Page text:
Google has been known for its many ‘moonshot’ projects, but it appears that one literal moonshot may have been a tad too ambitious.
The organizers at the X Prize Foundation, which was working with Google, announced on Tuesday that it’s bringing the Lunar XPrize project to an end after 11 years.
X Prize concluded that none of the five remaining teams were able to raise enough money or build their spacecrafts in time to meet the upcoming March 31 deadline.
Five remaining teams were still competing to win the Lunar XPrize’s $30 million grand prize. Pictured, a rendering of team Moon Express’ spacecraft. U.S.-based Moon Express had secured a contract with the Federal Aviation Administration to send its payload to the Moon
‘This literal ‘moonshot’ is hard, and while we did expect a winner by now, due to the difficulties of fundraising, technical and regulatory challenges, the grand prize of the $30M Google Lunar XPrize will go unclaimed,’ X Prize execs Peter Diamandis and Marcus Shingles said in a statement.
‘As a result of this competition, we have sparked the conversation and changed expectations with regard to who can land on the Moon,’ they added.
Lunar XPrize said they hope to continue the project in some form with a new sponsor and possibly in a non-cash competition.
The Lunar XPrize project was meant to start a conversation about the possibility of privately funded space travel. Historically, most space exploration has been government funded.
Elon Musk’s SpaceX is another private company that is pursuing space exploration.
Amazon chief Jeff Bezos also created rocket company Blue Origin, while Sir Richard Branson’s Virgin Galactic hopes to launch a plane and a rocket into space.
To win the Lunar XPrize contest, teams had to build a robotic spacecraft that could complete a soft landing on the Moon, travel 500 meters on the surface and transmit high-definition video and photos back to Earth.
The deadline had been pushed back several times since the project was first conceived in 2007, shifting to 2014, then 2015 and finally 2018.
After changing the deadline to this year, Google warned that it would be the last extension.
Team Hakuto, one of the five remaining groups in the Lunar XPrize, had successfully raised $90 million to send its four-wheeled lunar rover to the Moon. The Japan-based team, as well as TeamIndus and SpaceIL, have all said they plan to continue their projects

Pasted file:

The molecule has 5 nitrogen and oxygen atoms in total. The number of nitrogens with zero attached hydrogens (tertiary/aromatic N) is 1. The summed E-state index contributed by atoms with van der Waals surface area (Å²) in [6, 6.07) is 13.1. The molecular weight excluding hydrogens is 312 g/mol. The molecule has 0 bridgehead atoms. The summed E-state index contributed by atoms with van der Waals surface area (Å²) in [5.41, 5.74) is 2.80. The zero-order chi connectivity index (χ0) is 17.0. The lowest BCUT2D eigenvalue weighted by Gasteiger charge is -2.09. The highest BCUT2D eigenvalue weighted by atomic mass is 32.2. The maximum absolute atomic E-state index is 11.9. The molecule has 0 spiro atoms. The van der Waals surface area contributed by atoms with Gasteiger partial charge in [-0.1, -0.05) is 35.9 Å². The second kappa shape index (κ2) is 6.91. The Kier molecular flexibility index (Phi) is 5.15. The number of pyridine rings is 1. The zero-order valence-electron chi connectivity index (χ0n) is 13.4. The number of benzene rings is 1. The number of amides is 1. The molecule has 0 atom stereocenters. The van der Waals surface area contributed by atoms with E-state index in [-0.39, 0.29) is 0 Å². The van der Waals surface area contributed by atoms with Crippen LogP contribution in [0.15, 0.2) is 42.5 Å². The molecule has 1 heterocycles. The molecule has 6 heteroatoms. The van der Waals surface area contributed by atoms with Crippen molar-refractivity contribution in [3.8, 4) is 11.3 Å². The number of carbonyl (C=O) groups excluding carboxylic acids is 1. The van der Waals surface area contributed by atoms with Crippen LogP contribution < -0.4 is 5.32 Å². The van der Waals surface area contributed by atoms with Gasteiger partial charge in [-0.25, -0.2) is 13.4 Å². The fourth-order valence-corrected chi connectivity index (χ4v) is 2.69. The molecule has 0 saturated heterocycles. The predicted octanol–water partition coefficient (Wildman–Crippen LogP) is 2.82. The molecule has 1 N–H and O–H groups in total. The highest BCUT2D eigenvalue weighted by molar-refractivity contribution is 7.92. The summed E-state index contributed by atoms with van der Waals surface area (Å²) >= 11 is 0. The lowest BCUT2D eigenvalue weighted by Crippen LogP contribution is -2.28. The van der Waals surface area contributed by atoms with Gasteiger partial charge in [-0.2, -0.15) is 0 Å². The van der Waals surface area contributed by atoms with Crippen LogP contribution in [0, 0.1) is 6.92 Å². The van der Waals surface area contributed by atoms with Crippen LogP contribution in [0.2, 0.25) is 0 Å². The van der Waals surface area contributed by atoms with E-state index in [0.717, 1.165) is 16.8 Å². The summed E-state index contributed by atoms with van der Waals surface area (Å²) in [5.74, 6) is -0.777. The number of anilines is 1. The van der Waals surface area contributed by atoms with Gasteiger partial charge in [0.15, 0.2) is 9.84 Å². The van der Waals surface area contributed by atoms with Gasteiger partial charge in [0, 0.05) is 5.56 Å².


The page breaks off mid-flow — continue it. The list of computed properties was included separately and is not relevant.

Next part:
Five teams were still competing for the grand prize: U.S.-based Moon Express, Israel’s SpaceIL, Japan-based Hakuto, Indus from India and Synergy Moon, which had participants from around the world.
It’s not totally clear how far along each of the teams were. Team Hakuto had raised $90 million in funding, while Moon Express also had financing, in addition to landing approval from the Federal Aviation Administration for its payload plan.
SpaceIL, Indus and Hakuto have all said they plan to continue working on their projects, the New York Times noted.
The X Prize Foundation said it wasn’t disappointed by the project’s eventual outcome and would find a new backer for Lunar XPrize outside of Google ‘one way or another.’
‘It’s incredibly difficult to land on the Moon,’ Diamandis and Shingles explained.
‘If every XPrize competition we launch has a winner, we are not being audacious enough, and we will continue to launch competitions that are literal or figurative moonshoots, pushing the boundaries of what’s possible,’ they said.
WHAT HAPPENED TO GOOGLE’S $30 MILLION LUNAR XPRIZE?
Nobody will win Google’s ambitious Lunar XPrize competition.
The tech giant said that it’s bringing the space race to an end after 11 years, which means that no one will claim the $30 million prize.
Five teams still remained in the competition, including U.S.-based Moon Express, Israel’s SpaceIL, Japan-based Hakuto, Indus from India and Synergy Moon, which had participants from around the world.
The project’s founders admitted that completing a ‘literal moonshot is hard,’ but that they hope to continue the competition using new funding
Google Lunar XPrize tweeted on Tuesday that the project would be coming to an end
The project’s deadline had been pushed back three times since it was first launched in 2007.
Google extended the deadline to 2014, then 2015 and finally 2018, before saying that this year would be the last time they’d change the due date
Still, experts and Lunar XPrize participants say the competition has helped kickstart conversation around space exploration in the private industry
Government organizations have historically been the de facto firms to pursue space travel
Moon Express founder and CEO Bob Richards also acknowledged that Lunar XPrize was an ambitious feat from the start.
The competition initially had a deadline of 2012, but everyone involved quickly realized that wouldn’t be attainable, Richards said.
‘Perhaps not too surprisingly, it’s taking a little longer,’ Richards said in a statement.
‘Here we are in 2018 with XPrize and its prize sponsor Google still hanging in there after more than 10 years. I think they should be applauded for that,’ he added.
The Lunar XPrize was a follow up to 2004’s Ansari XPrize, the first competition of its kind.
Google and the XPrize Foundation first announced the Lunar XPrize competition in 2007. They extended the deadline to 2014, then 2015 and finally 2018, before ending the Lunar XPrize
SpaceShipOne won the $10 million Ansari XPrize after it became the first privately funded space craft to leave Earth’s atmosphere and touch the edge of space.
During its journey, the spacecraft reached an altitude of 367,442 feet, breaking a 41-year-old altitude record.
The success of the Ansari XPrize had seemingly inspired Google and others in the industry to believe that the Lunar XPrize would accomplish a moon landing by 2012.
‘We’re optimistic that we will have a lunar landing by the time this prize is done,’ said Google co-founder Sergey Brin in 2007, according to NPR.